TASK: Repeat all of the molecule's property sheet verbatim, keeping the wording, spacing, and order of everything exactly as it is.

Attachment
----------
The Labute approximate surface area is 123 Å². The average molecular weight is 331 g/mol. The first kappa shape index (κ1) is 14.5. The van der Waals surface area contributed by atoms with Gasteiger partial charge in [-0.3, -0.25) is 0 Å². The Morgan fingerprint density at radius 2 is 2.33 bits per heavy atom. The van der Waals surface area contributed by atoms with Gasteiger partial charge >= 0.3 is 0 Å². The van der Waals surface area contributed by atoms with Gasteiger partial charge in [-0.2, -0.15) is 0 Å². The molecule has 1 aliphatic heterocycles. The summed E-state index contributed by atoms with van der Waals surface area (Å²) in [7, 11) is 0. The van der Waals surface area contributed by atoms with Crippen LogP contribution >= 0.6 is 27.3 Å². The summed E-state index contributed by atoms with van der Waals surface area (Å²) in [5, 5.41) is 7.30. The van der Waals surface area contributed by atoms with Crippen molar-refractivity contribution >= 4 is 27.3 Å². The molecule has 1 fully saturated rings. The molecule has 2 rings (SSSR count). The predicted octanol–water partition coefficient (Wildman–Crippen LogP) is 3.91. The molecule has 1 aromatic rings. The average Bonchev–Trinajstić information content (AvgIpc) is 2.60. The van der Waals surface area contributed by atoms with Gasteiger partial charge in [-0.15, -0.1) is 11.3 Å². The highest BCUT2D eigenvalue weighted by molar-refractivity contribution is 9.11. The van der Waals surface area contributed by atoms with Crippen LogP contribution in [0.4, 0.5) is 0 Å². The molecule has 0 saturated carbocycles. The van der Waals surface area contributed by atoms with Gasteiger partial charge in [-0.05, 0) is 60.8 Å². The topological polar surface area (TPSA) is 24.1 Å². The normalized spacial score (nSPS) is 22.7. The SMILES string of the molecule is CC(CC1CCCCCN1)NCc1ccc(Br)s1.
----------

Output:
The Labute approximate surface area is 123 Å². The average molecular weight is 331 g/mol. The first kappa shape index (κ1) is 14.5. The van der Waals surface area contributed by atoms with Gasteiger partial charge in [-0.3, -0.25) is 0 Å². The Morgan fingerprint density at radius 2 is 2.33 bits per heavy atom. The van der Waals surface area contributed by atoms with Gasteiger partial charge >= 0.3 is 0 Å². The van der Waals surface area contributed by atoms with Gasteiger partial charge in [-0.2, -0.15) is 0 Å². The molecule has 1 aliphatic heterocycles. The summed E-state index contributed by atoms with van der Waals surface area (Å²) in [7, 11) is 0. The van der Waals surface area contributed by atoms with Crippen LogP contribution >= 0.6 is 27.3 Å². The summed E-state index contributed by atoms with van der Waals surface area (Å²) in [5, 5.41) is 7.30. The van der Waals surface area contributed by atoms with Crippen molar-refractivity contribution >= 4 is 27.3 Å². The molecule has 1 fully saturated rings. The molecule has 2 rings (SSSR count). The predicted octanol–water partition coefficient (Wildman–Crippen LogP) is 3.91. The molecule has 1 aromatic rings. The average Bonchev–Trinajstić information content (AvgIpc) is 2.60. The van der Waals surface area contributed by atoms with Gasteiger partial charge in [-0.15, -0.1) is 11.3 Å². The highest BCUT2D eigenvalue weighted by molar-refractivity contribution is 9.11. The van der Waals surface area contributed by atoms with Crippen LogP contribution in [0.4, 0.5) is 0 Å². The molecule has 0 saturated carbocycles. The van der Waals surface area contributed by atoms with Gasteiger partial charge in [-0.05, 0) is 60.8 Å². The topological polar surface area (TPSA) is 24.1 Å². The normalized spacial score (nSPS) is 22.7. The SMILES string of the molecule is CC(CC1CCCCCN1)NCc1ccc(Br)s1.